Quantum Computation and Cryptography
We are a small sub-group of the mathematical physics group in the Mathematical Institute, studying a range of topics in Quantum Information, particularly Quantum Computation and Quantum Cryptography. We have particularly strong ties to the Centre for Quantum Technologies at the National University of Singapore, and Vlatko Vedral's group in the physics department here in Oxford.
We are always interested to receive applications from strong candidates for PhD positions. These applications are handled centrally. For more information, please see the main university pages. Informal enquiries may be addressed to alastair [dot] kay [-at-] keble [dot] ox [dot] ac [dot] uk (Alastair Kay).
Mathematics Undergraduate students at Oxford University may be interested in offering a project in quantum information or quantum computation. If so, please contact alastair [dot] kay [-at-] keble [dot] ox [dot] ac [dot] uk (Alastair Kay).
If you are a member of the group, you can access the internal research pages here.
Professor of Quantum Physics and Lee Kong Chian Centennial Professor
Temasek-Keble College Career Development Fellow
Our interests range broadly across Quantum Information. We describe a couple of topics which are currently our main focus.
According to Quantum Mechanics, given the most precise description possible of how things are now, the most you can do is predict the probability that things will turn out one way or another. Many people (including, famously, Albert Einstein) found this a disturbing feature of the theory, which suggested to them that Quantum Mechanics was not the real theory of nature, and that we were missing something. However, in a pivotal paper in 1964, John Bell showed a way of processing measurement results from certain experiments so that there is a threshold value, a maximum value which can be obtained by models (known as Local Hidden Variable models) which describe all possible models of physics which obey two fundamental properties: the theories should not be capable of transmitting information faster than the speed of light, and measurement results should be predetermined. However, the way that Bell combined these measurement results also predicted that a Quantum Mechanical system would exceed this threshold value, i.e., one of those assumptions on the nature of the physical world must be false. This prediction has been confirmed by numerous experiments in the intervening years.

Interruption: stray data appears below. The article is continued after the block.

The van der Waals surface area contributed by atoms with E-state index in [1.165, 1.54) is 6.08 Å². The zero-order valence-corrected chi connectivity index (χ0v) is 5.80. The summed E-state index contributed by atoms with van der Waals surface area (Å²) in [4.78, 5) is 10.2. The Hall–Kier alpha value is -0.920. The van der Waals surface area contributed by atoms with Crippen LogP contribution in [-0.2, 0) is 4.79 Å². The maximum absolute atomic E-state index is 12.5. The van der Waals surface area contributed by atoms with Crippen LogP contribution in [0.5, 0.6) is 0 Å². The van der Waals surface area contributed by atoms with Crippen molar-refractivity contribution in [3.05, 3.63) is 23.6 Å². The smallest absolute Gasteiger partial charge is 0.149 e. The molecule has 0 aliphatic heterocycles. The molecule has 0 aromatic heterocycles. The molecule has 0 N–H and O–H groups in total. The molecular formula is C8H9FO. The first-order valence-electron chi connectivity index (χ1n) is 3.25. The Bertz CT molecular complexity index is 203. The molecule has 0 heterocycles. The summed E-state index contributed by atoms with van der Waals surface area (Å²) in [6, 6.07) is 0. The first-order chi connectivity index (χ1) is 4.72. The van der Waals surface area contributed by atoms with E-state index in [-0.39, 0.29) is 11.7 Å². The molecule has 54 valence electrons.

To most, this unpredicatability of measurement results would present a problem. However, cryptographers look to benefit from such features. Information is always represented by measurable physical properties, and if such properties exist then, their value can be predicted with certainty without in any way disturbing a system. This is just a description of a perfect eavesdropping. Conversely, if such properties do not exist prior to measurements, then there is nothing to eavesdrop on. Hence, measuring the so-called Bell Inequalities in an experiment provides a test of just how much a quantum transmission has been eavesdropped. Remarkably, this requires very little by way of assumptions about the protocols that are being followed - it doesn't matter what devices we are using, or if we even trust the person who manufactured the devices or not - provided a Bell inequality is violated, we can use the measurement results to communicate securely. This is known as Device Independent cryptography. These ideas were first applied to the classic task in cryptography; key distribution, although has since been applied in various other instances such as the expansion of a sequence of random numbers.
Quantum cryptography is a rapidly maturing technology; one can even buy commercial systems based on the fundamental principles of communication secured by the laws of quantum physics, rather than relying on unproven assumptions about the difficulty of inverting certain mathematical functions (which is the basis of most cryptography currently in use). However, one major limiting factor is signal degredation with distance; experimentally, it is very hard to set up key distribution between two parties who are deparated by a distance of more than about 100km. Theoretically, we know how to overcome these problems by using quantum repeaters. However, an essential component of this technology is the ability to store a quantum state for a long time, which remains a practical challenge. We are studying some of the theoretical concepts associated with the storage of quantum information in the presence of errors with the aim of understanding different techniques for tolerating these errors, and consequently reducing experimental requirements.
Architectures for Quantum Computation
Equally compelling, but experimentally more challenging, would be the realisation of a fully-fledged quantum computer. Once we can build one of these devices, it will be possible to solve some computational tasks massively faster than the best known algorithms that run on today's computers. Theoretically, a sufficient set of conditions for implementing a quantum computer is known - one has to be able to perform rotations on every individual element of the computer (known as a qubit) and interact any arbitrary pair of qubits. However, to date, all designs for a quantum computer struggle to realise at least one aspect of this. We are therefore interested in how one might tailor the theoretical requirements for a quantum computer to de-emphasise the particularly problematic components.
For instance, we recently showed that if a quantum system is described by a particular class of intrinsic dynamics, those dynamics themselves can be used to implement the majority of the computational tasks, one one only has to directly manipulate the state of a single qubit.